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Gastonia Injury Law Blog

Kansas City Star urges change to prevent commercial truck crashes

North Carolina residents know that sharing the road with commercial trucks can be dangerous. They may not know that large truck crash fatalities have risen 28 percent from 2009 to 2016 and that some have responded to this trend by calling for specific changes to federal truck safety guidelines. This call is summed up by The Kansas City Star in an article that has even garnered the attention of several members of Congress.

The Star urges the National Highway Traffic Safety Administration to mandate the use of forward crash avoidance and mitigation systems on all heavy trucks. In saying this, it is following the lead of the National Transportation Safety Board, which has been recommending such a course of action since the late 1990s. The NTSB has criticized NHTSA for ignoring these recommendations.

OSHA's area offices to enforce trench and excavation safety

Between 2011 and 2016, OSHA recorded 130 fatalities during trenching and excavation operations. Nearly half of those deaths occurred between 2015 and 2016 alone. This has prompted OSHA to revise the National Emphasis Program regarding trenching and excavation so that safety standards for this field can be enforced better. North Carolina residents who work in construction will want to know what the revisions entail.

The revised NEP went into effect October 1, 2018. The first 90 days have been designated as a period of outreach, where OSHA's area and regional offices help employers with safety compliance. After that, the Compliance and Safety and Health Officers will conduct inspections of every open trench and excavation regardless of whether they violate standards or not.

Modern safety features could make drivers more dangerous

Advanced accident prevention features like automatic emergency braking systems, blind-spot monitors and adaptive cruise control could be making the roads of North Carolina and around the country more dangerous instead of safer according to a recent report from the American Automobile Association. The AAA's Foundation for Traffic Safety came to this sobering conclusion after surveying 1,200 American drivers who purchased new cars equipped with such systems in 2016 and 2017.

The information collected by AAA researchers reveals that most drivers believe car accident avoidance systems work far better than they actually do and do not understand the technology's limitations. This overconfidence often prompts motorists to rely too much on safety features and not enough on their driving skills according to the report. The researchers say that their findings suggest that America may not yet be ready for a full rollout of semi-autonomous vehicles.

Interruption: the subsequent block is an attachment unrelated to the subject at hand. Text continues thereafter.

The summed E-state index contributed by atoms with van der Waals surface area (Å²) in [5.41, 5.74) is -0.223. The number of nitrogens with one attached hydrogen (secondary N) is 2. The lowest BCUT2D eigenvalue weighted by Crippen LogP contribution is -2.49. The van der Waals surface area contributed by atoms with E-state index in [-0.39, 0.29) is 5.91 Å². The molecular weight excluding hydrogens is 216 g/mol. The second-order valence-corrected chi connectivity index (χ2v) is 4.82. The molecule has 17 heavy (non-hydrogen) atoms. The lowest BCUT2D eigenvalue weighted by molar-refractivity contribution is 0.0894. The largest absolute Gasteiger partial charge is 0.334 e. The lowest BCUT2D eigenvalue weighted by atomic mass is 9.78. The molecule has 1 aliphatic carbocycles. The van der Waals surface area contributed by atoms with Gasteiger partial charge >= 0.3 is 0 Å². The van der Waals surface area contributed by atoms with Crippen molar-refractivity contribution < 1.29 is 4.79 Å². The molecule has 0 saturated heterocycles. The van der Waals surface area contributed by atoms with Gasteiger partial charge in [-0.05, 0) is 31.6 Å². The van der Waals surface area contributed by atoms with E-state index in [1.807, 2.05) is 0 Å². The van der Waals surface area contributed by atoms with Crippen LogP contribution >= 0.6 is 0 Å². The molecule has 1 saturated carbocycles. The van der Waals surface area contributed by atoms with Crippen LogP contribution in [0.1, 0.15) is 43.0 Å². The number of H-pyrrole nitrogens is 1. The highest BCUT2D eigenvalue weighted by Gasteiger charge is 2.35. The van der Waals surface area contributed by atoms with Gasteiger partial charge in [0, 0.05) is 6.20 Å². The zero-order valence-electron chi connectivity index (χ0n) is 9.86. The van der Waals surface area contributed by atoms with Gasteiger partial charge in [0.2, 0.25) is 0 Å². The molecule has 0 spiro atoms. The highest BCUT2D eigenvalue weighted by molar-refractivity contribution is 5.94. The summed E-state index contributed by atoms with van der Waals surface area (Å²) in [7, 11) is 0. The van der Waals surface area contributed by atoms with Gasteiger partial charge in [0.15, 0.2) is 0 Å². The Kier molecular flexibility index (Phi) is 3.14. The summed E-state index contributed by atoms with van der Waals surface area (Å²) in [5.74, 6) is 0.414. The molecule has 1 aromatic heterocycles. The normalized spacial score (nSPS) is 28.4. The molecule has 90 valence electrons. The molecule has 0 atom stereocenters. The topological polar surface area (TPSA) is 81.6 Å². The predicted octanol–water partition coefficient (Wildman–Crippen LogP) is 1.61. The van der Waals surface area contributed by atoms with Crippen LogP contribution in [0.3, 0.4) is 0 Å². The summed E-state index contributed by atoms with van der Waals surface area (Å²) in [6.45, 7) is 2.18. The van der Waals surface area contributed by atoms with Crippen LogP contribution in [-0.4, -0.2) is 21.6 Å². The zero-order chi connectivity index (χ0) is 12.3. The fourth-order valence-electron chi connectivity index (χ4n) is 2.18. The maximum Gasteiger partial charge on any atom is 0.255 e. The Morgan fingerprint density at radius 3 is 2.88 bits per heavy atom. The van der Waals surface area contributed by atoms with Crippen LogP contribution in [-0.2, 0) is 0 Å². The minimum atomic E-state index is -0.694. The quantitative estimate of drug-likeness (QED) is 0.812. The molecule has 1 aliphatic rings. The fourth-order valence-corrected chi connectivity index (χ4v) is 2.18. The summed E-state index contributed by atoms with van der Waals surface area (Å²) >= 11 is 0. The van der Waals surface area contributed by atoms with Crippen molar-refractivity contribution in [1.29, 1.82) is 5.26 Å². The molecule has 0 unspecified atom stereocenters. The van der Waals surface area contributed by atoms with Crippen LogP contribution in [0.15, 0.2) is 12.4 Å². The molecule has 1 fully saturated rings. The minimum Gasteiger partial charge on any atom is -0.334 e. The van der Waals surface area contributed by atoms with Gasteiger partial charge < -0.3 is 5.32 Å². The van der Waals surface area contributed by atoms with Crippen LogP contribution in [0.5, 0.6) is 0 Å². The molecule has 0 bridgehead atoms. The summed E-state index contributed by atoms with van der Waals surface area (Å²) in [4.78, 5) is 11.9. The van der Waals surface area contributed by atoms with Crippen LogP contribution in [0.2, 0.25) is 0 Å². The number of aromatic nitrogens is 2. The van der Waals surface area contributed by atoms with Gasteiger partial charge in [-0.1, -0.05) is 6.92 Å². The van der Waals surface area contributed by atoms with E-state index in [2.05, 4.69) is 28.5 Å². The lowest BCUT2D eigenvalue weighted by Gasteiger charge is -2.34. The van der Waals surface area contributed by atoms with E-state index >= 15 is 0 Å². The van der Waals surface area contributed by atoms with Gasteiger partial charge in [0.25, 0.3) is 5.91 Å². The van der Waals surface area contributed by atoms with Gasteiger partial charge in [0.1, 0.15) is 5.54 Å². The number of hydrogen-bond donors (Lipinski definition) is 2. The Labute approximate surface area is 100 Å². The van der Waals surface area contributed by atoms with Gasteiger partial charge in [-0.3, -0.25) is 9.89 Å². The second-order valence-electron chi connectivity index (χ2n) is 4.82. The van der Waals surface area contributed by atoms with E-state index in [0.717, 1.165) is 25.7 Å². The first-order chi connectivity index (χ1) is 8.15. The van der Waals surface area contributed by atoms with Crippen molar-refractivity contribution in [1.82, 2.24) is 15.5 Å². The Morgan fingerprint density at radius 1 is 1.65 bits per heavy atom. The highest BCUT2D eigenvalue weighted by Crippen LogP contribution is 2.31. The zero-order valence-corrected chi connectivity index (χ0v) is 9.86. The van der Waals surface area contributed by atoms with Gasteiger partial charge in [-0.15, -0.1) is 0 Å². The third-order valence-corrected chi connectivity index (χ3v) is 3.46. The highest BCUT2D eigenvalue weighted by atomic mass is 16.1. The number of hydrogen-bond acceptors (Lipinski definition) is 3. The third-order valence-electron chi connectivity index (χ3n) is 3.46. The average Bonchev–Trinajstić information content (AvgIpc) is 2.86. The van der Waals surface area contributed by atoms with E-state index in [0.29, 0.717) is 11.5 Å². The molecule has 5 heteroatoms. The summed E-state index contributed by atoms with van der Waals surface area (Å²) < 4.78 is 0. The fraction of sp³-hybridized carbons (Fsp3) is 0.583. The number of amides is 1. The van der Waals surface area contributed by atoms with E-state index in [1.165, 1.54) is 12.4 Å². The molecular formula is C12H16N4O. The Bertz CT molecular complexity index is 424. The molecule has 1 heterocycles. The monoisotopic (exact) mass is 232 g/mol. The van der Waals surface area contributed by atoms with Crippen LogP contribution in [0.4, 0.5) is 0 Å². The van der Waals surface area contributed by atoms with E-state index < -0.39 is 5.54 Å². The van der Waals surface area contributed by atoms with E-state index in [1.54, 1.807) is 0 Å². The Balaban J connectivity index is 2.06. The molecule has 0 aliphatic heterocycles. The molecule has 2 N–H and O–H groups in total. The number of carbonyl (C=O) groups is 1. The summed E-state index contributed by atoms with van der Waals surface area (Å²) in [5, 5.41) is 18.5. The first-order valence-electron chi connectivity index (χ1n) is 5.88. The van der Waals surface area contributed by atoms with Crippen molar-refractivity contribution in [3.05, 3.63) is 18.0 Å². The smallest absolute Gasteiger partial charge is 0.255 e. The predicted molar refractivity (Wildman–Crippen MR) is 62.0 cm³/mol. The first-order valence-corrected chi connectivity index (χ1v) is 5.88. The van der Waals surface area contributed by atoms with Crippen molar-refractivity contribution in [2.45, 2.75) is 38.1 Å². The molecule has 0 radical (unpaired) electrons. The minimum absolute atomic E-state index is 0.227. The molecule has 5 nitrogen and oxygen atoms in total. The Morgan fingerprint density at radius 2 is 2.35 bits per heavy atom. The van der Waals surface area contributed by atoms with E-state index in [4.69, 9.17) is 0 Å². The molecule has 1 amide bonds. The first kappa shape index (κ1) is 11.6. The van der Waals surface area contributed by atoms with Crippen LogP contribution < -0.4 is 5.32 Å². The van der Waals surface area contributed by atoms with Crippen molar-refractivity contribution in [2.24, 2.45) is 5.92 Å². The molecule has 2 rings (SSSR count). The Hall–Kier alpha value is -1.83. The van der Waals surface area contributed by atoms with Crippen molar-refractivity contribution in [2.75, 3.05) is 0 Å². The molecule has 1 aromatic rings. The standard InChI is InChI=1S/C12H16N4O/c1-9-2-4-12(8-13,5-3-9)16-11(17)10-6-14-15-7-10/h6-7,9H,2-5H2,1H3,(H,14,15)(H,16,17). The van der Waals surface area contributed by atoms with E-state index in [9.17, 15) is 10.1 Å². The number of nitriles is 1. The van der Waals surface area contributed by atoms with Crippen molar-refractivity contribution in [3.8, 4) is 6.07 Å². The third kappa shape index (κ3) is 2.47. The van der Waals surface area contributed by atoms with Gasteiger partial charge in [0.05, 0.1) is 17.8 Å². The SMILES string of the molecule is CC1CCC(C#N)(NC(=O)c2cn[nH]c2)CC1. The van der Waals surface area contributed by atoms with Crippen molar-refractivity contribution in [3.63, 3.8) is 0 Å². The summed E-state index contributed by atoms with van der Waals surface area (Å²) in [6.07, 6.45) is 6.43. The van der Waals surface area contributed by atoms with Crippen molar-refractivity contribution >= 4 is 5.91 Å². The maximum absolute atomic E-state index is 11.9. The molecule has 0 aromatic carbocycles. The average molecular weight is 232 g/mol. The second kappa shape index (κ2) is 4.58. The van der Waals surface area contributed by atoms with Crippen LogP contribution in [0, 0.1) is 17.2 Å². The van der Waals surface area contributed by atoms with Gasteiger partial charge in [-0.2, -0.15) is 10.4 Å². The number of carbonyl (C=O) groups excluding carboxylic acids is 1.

Using past data to protect workers

OSHA generally considers events that result in worker injuries or illnesses to be "incidents" as opposed to accidents. This is because many injuries or illnesses to North Carolina workers or others are predictable even if they aren't expected. Employers who keep good records of how workers were injured or got sick in the past may be able to use that information to keep them safe in the future.

Incidents that result in a worker getting hurt or sick are recorded on an OSHA 300 form. When an incident occurs, the employer will enter information such as where the accident happened, who was harmed and how that person was harmed. It will also indicate what equipment was being used, what task was being performed and how frequently a worker gets sick or injured. This information is kept on file for at least five years.

3 common accidents in industrial workplaces

Working in an industrial environment is challenging for a number of reasons. Whether you are employed at a warehouse, manufacturing plant or retail factory, you face a unique set of risks because of your environment. Like any other workplace, you are vulnerable to slipping and falling, muscle injuries and lacerations, but there are some additional injuries that are more common amongst industrial workers.